Arthur Ernest Brown
This story was related by Mr Dennis Brown, a brother of the late Arthur Brown.
My elder brother, Arthur, was seventeen when the war broke out. He had just completed his first year’s training as an architect. When the war started building work effectively ceased so he decided to take a leaf out of our father’s book and join the Merchant Navy.
Arthur joined the Clan Line as a deck apprentice and was soon aboard his first — and sadly last — ship, the SS Clan Buchanan. He did two or three return trips to India, via the Cape of Good Hope. In 1941 his ship was torpedoed and sunk off the Maldive Islands by the German surface raider, Pinguin. Arthur and the other survivors were taken aboard the Pinguin.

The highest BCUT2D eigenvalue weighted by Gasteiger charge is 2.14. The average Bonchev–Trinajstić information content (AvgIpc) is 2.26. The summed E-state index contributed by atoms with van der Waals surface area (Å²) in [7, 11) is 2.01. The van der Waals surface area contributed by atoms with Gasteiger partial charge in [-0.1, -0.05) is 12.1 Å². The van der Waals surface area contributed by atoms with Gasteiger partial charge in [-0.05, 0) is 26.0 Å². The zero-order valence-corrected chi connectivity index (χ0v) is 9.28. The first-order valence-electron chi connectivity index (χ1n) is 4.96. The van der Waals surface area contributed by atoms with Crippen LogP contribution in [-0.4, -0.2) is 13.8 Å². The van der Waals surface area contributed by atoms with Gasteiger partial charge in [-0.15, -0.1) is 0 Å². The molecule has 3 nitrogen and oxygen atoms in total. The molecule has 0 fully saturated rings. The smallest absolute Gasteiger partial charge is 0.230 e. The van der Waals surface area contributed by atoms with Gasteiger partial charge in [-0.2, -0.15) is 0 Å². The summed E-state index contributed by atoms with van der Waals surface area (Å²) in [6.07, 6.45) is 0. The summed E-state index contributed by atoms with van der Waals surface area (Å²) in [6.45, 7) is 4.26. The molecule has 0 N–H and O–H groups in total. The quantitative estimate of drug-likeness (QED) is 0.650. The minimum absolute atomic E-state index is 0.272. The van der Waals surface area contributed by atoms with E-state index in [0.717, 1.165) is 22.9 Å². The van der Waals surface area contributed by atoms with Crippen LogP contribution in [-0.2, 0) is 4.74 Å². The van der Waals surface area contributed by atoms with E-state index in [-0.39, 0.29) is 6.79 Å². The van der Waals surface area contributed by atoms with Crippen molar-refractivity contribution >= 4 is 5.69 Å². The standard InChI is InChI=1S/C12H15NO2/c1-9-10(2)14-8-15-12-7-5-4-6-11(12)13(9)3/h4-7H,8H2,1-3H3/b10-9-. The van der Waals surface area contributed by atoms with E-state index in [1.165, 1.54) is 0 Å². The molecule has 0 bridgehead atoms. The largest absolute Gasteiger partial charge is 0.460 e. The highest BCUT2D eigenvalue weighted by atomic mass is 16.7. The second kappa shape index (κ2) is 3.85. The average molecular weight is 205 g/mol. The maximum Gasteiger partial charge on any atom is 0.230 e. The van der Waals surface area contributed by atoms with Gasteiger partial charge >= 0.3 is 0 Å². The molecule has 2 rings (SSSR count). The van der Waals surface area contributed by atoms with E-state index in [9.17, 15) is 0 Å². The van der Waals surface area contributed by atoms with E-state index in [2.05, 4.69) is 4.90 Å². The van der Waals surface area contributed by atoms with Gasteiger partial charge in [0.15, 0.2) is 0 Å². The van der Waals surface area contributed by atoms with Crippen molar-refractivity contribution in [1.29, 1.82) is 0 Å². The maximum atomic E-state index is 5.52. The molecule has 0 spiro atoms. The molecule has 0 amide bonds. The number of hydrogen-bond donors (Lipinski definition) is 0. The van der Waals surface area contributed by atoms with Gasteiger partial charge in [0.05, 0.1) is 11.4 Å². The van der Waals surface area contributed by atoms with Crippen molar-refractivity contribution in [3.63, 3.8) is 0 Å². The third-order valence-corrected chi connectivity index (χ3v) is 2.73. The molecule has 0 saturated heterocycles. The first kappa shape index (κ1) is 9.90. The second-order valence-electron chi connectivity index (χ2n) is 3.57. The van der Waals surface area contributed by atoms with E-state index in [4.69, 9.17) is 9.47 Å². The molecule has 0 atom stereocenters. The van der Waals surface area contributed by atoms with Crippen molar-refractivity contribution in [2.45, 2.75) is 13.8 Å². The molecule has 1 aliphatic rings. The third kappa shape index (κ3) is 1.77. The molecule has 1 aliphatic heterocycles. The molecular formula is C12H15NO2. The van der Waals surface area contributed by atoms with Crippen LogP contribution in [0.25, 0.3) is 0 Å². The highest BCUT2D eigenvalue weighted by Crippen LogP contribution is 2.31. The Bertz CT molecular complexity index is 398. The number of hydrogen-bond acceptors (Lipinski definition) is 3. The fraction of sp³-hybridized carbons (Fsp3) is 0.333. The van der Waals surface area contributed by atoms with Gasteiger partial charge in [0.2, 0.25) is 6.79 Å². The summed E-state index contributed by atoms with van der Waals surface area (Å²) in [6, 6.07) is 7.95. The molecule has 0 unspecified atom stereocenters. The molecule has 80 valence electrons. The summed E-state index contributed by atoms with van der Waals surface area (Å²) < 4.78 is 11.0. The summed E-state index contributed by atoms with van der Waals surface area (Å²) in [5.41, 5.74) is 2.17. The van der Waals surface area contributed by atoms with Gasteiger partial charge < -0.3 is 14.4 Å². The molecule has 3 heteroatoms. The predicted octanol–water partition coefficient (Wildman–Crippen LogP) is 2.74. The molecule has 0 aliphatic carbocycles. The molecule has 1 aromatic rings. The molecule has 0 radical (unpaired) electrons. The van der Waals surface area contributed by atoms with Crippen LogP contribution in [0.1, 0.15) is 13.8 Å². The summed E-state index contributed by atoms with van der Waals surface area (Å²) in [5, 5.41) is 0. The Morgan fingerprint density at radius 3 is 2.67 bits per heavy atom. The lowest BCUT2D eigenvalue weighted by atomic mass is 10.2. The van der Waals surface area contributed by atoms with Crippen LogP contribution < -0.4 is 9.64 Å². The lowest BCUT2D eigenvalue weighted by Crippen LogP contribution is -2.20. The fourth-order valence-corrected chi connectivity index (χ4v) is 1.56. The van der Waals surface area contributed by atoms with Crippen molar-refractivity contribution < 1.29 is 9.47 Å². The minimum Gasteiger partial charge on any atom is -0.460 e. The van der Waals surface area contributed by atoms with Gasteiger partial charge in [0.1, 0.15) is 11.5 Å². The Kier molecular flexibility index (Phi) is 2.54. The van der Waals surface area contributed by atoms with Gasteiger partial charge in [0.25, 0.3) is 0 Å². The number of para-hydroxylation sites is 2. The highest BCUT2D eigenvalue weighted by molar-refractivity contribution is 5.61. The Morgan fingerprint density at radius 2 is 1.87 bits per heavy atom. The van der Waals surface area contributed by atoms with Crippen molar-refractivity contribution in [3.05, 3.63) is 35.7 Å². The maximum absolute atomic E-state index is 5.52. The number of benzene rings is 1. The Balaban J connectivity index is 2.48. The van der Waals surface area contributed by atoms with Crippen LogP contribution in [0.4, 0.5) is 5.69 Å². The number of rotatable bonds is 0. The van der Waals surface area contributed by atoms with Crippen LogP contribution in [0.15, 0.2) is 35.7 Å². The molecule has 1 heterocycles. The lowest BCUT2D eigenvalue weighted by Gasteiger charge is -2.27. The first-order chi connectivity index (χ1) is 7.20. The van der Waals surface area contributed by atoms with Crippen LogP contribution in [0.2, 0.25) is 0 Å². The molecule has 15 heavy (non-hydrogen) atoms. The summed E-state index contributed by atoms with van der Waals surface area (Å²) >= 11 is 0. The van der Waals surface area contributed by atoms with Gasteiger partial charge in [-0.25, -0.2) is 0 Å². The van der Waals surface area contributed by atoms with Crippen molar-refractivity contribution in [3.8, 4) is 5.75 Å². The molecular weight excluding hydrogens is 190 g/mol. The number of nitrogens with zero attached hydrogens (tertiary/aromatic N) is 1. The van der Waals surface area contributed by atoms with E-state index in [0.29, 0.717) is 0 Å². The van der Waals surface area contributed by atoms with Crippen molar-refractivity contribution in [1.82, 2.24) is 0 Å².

A few days’ later, the Pinguin herself was sunk by the cruiser HMS Cornwall, responding to distress signals from the SS British Emperor, which was under fire from the Pinguin. HMS Cornwall rescued 58 German and 25 British survivors. Sadly, Arthur was not among them.
The Chief Officer of the SS Clan Buchanan sent a letter to our parents, explaining what had happened. When she read it, my mother was so upset she threw it away, unable to read it again.
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